The patient lives 3 miles south of Marysville in a semi-rural setting next to the Feather River and within 1/4 mile of rice fields and orchards. He had not been employed regularly since December 1980. In the spring and summer of 1981 he did extensive fishing and camping throughout Sutter and Yuba counties, and often received many mosquito bites.

Malaria smears and serum specimens from the patient's wife, 2 children, and 3 members of an adjacent household were all negative for P. vivax. Intensive surveillance in the Sutter-Yuba area failed to reveal any other cases of malaria that could have been acquired locally through the mosquito-borne route. The Sutter-Yuba Mosquito Abatement District reported that A. freeborni (an efficient P. vivax vector) was abundant in Sutter and Yuba counties, including the patient's neighborhood, throughout the summer. Mosquito-control efforts in the area had included hand spraying with insecticide around the patient's house and insecticide cold-fogging on 3 occasions for a 1/2-mile radius from the house. Reported by AF Taylor, S Gaspers, LE Mahoney, MD, San Bernardino County Health Dept, T Rowsell, MD, Loma Linda University Medical Center; LE Pine, D Dragoni, MD, Glenn County Health Dept, K Whitesell, Glenn County Mosquito Abatement District (MAD), J Buckingham, Diablo Valley MAD, A Hibbard, MD, Yuba General Clinic, Marysville, L Eberhardt, J Hornstein, MPH, P Stotler, RN, M Cusick, MD, Sutter-Yuba County Health Dept, E Kauffmann, MPH, Sutter-Yuba MAD, RR Roberto, MD, D Womeldorf, MD, J Chin, MD, State Epidemiologist, California Dept of Health Svcs; Malaria Br, Parasitic Diseases Div, Center for Infectious Diseases, Quarantine Div, Center for Preventive Svcs, Field Svcs Div, Epidemiology Program Office, CDC; G Grodhaus. EE Lusk, R Yescott, Vector Biology and Control Section, California Dept of Health Svcs.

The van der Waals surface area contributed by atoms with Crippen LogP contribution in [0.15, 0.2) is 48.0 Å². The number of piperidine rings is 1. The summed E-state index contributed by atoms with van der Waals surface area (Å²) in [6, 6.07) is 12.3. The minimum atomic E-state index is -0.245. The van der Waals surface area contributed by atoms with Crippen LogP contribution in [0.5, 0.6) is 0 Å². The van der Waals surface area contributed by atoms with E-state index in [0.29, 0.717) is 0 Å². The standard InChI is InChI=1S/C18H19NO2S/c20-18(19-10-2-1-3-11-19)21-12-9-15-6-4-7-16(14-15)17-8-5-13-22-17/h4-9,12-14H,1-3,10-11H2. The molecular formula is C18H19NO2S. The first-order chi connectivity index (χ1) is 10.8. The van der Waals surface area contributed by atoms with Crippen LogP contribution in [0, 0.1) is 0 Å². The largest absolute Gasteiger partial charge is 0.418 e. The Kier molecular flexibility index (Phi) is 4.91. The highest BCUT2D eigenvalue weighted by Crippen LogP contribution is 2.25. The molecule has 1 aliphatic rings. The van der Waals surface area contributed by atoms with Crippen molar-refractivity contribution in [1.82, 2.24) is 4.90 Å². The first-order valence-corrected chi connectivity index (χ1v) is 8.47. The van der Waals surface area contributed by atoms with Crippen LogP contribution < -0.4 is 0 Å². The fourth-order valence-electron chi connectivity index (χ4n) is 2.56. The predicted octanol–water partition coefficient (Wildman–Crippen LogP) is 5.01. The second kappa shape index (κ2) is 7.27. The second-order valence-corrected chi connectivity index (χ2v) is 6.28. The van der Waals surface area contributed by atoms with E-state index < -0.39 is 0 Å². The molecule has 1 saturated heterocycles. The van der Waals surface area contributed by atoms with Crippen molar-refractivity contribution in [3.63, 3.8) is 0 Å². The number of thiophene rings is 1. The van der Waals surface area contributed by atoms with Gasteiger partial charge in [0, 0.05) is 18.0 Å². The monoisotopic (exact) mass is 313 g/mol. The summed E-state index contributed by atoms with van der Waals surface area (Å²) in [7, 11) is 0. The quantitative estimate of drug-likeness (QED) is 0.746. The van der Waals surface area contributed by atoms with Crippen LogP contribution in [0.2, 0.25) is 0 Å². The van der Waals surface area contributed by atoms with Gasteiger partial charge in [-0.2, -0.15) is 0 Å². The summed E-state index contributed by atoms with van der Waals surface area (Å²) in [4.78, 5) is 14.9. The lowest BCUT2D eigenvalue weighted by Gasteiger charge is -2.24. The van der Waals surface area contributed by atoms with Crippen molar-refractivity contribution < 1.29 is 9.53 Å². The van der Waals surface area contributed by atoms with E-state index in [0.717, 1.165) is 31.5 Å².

Editorial Note

Editorial Note: Considering the average 14-day incubation period for vivax malaria, and the travel history of the 2 patients, the infections reported here were most likely acquired in the northern part of California's Sacramento (Central) Valley. Historically, mosquito-transmitted malaria in California has been confined to the Central Valley where ecologic habitats provided by irrigated farmlands--including fruit orchards and rice fields--are ideal for the breeding of A. freeborni, a highly susceptible vector of vivax malaria. In addition, non-refugee agricultural workers from malarious countries provide a reservoir of vivax parasites in such areas as Sutter and Yuba counties.

Mosquito transmission in non-endemic areas (introduced malaria) requires only the presence of susceptible mosquitoes together with gametocytemic individuals. However, the chances for introduced malaria transmission are exceedingly low in this country because an exact sequence of interacting events involving mosquito, reservoir, and host must occur, and because there is a low probability that infected mosquitoes will survive beyond the maturation time required for the parasites (12-14 days for vivax malaria).

Thus, despite periodic large influxes of imported malaria cases, only 13 isolated episodes of introduced malaria have occurred in the United States in the past 30 years. In 1970, when the number of imported cases reached the highest level in recent years (4,247) due to American military personnel returning from Southeast Asia, 1 instance of introduced malaria was identified. This case was reported from Texas where a Mexican migrant was identified as the probable source of vivax gametocytes.

Like the previous 11 episodes, the 2 cases reported here were isolated events. Introduced malaria does not pose a substantial public health threat provided current malaria surveillance procedures and malaria awareness among medical personnel are maintained.